March for Our Lives draws hundreds to downtown San Jose
Asmara Farah, 13, at San Jose's March For Our Lives Rally on Saturday. Photo by Kyle Martin.

    A few hundred residents flocked to Downtown San Jose Saturday to rally against gun violence and engage Silicon Valley lawmakers in discussion about gun reform.

    The focus of the event was galvanizing young voices in the fight against gun-related deaths.

    “I’m fed up with people saying ‘a good guy with a gun can stop a bad guy with a gun,’ when every available statistic proves otherwise,” said 13-year-old featured speaker, Asmara Farah.

    Farah, a young Muslim woman, told San José Spotlight she decided to participate in the March For Our Lives event following another mass shooting in a mosque in Christchurch, New Zealand earlier this month — a massacre resulting in the death of 50 people, and dozens more suffering from gunshot wounds.

    “Gun violence doesn’t discriminate,” Farah said. “I feel like it’s most definitely a personal issue.”

    Overwhelmingly, the youthful advocates at the rally were calling for immediate action in ending senseless killings. And adults were on hand to help spread the word.

    “This is not a sit-down war,” said LaToya Fernandez, a featured musical performer, atop the stage Saturday. She performed a song titled “Black Lives Matter,” as part of the opening to the afternoon’s event.

    California Assemblyman Evan Low took the stage to encourage young people in attendance to get involved in politics.

    “Let me just say as a proud Millenial in the state Legislature,” Low said, “We know that young people will take the call to action for change that we need in the state and in the nation.”

    Low mentioned Saturday that he has authored a California Constitutional amendment asking the state Legislature to put a question to voters about lowering the voting age to 17, in an effort to increase youth voter participation. He also stressed his stance on gun control.

    “We want to make universal background checks,” Low said. “We want to make it harder to get firearms. We want to provide a timeframe to where you can purchase additional weapons. These are sensible firearm regulations that still respect the Second Amendment. This is no different, full stop.”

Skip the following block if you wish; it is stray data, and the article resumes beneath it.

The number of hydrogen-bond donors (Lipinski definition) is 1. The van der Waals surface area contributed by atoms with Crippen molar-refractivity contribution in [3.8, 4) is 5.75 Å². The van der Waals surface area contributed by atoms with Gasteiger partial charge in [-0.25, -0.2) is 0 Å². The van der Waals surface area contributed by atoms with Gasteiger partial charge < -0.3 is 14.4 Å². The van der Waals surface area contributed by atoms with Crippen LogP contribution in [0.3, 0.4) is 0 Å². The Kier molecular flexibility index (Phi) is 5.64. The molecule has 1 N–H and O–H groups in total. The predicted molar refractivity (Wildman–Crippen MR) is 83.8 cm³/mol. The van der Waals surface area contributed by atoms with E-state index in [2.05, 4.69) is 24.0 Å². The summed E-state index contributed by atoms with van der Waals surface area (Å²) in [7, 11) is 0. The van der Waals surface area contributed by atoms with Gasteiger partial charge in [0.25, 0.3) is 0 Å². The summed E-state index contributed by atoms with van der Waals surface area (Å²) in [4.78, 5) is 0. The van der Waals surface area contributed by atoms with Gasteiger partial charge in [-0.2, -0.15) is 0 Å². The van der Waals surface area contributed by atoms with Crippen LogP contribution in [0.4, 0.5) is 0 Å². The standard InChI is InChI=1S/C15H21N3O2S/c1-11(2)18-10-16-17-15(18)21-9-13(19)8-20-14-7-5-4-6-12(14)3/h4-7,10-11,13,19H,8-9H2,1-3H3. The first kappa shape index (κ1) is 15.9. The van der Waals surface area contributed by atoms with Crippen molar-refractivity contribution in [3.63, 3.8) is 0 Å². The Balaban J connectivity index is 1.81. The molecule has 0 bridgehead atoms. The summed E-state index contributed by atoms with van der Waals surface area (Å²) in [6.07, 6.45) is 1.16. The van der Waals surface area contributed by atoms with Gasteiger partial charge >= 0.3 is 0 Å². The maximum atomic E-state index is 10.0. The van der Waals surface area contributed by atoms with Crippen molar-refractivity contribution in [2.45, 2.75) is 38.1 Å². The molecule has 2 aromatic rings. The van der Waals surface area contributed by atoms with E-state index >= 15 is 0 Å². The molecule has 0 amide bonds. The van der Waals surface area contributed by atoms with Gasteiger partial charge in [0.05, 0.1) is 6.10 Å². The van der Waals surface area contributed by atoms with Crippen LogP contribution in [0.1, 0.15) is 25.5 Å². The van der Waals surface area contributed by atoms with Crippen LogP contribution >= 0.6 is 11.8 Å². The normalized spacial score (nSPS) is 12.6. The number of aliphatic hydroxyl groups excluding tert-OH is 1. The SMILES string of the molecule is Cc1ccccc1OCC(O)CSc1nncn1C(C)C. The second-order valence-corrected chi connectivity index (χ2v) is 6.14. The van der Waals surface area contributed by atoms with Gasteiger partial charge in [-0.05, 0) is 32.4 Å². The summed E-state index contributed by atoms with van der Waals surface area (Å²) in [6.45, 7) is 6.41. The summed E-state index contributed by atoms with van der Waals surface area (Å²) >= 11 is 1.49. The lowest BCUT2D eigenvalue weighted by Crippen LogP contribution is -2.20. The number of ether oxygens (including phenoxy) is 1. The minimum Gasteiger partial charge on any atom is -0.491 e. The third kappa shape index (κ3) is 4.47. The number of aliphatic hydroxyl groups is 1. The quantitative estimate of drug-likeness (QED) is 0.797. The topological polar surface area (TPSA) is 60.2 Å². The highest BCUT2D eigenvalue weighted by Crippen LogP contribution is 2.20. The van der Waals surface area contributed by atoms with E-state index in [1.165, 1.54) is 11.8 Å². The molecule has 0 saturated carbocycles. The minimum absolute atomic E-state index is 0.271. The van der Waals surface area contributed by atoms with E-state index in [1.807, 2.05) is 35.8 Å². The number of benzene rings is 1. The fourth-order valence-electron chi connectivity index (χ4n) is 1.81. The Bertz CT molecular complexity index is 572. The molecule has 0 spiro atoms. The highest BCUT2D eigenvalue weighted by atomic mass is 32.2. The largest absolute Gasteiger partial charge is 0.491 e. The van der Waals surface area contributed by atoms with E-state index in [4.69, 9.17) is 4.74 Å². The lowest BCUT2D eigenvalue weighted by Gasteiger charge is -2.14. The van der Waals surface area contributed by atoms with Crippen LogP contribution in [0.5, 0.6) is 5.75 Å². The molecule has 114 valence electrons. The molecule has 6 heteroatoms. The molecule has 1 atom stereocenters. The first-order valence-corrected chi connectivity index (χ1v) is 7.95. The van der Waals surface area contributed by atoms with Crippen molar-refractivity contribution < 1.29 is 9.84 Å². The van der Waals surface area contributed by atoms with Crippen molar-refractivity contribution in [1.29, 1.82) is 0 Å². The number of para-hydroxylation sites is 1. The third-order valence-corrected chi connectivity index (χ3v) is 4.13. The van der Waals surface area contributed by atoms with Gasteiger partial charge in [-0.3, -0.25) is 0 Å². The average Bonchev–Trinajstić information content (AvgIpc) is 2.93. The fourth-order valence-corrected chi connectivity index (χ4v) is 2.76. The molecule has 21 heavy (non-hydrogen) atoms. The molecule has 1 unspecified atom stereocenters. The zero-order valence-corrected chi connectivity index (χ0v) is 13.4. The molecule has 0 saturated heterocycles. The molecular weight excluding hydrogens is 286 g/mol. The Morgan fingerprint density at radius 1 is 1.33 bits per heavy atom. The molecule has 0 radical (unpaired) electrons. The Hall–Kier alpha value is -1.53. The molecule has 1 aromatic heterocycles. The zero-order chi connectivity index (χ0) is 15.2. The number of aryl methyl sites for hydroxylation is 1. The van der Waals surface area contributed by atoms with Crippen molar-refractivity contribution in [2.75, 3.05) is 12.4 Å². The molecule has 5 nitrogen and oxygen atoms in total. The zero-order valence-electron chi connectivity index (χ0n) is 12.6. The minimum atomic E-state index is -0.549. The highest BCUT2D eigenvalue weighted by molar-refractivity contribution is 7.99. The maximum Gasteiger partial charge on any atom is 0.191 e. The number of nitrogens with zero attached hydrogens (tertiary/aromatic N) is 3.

Congresswoman Anna Eshoo (D-Palo Alto), who also attended the rally Saturday, co-sponsored a bill to require background checks for firearm transfers between private parties.

    “Our caucus looks like you,” Eshoo told the crowd. “Each of you are not only marching for your lives, you’re marching to make this actually happen.”

    Organized by locals with March For Our Lives, the focus of the event was engaging young people in conversations about violent gun crimes in the wake of mass shootings, such as the Marjory Stoneman Douglas High School shooting in Parkland, Florida, where a gunman killed 17 of the school’s students and faculty.

    March For Our Lives, now a national organization and movement, was founded by survivors of the tragic incident. The organization holds events throughout the country to spread awareness and fundraise for pro-gun control legislation.

    San Jose Mayor Sam Liccardo mentioned his Oct. 2017 measure in San Jose which mandated stricter home-storage conditions for personal firearms and his efforts to curb “straw purchases,” or the purchase of guns to sell to those who aren’t lawfully allowed to own guns.

    The measure requires that gun shop owners record video and audio of all gun sales.

    “We know that is a significant source of guns that are moving into our community, and so we’re working to figure out how we can do something about that, and still be able to survive whatever legal challenge we’re going to get, as soon as we pass this ordinance,” Liccardo said. “Please continue to lead. Please continue to push. I look forward to pushing with you in the weeks and months ahead.”

    The event closed with a panel discussion with Assemblyman Ash Kalra, Santa Clara County Supervisor Dave Cortese, Stanford professor Dean Winslow and psychiatrist Leena Khanzode.

    “We need national policy, and that means we need a change in leadership in Washington D.C.,” said Kalra, who has proposed legislation to put vote centers on college campuses.

    “Young people have always been told, and always will be told, ‘you’re too young. Let the grownups handle this. Let the people that have more experience handle this.,’” Kalra said. “The reality is that the grownups have screwed it up, and we need the young people to lead.”

    He also criticized a federal judge’s decision Friday to rule California’s Proposition 63 unconstitutional — a legislative measure which until then had been a voter-approved ban on high-capacity gun magazines.

    “In California, as progressive as we are on gun violence prevention, on gun laws,” Kalra said, “it doesn’t matter much if the national government’s not following, if our courts aren’t getting it, and if you can just go to Nevada or other states and just drive right across the border. So this is an issue that we have to take across the nation.”

    Contact Kyle Martin at [email protected] or follow him @Kyle_Martin35 on Twitter.

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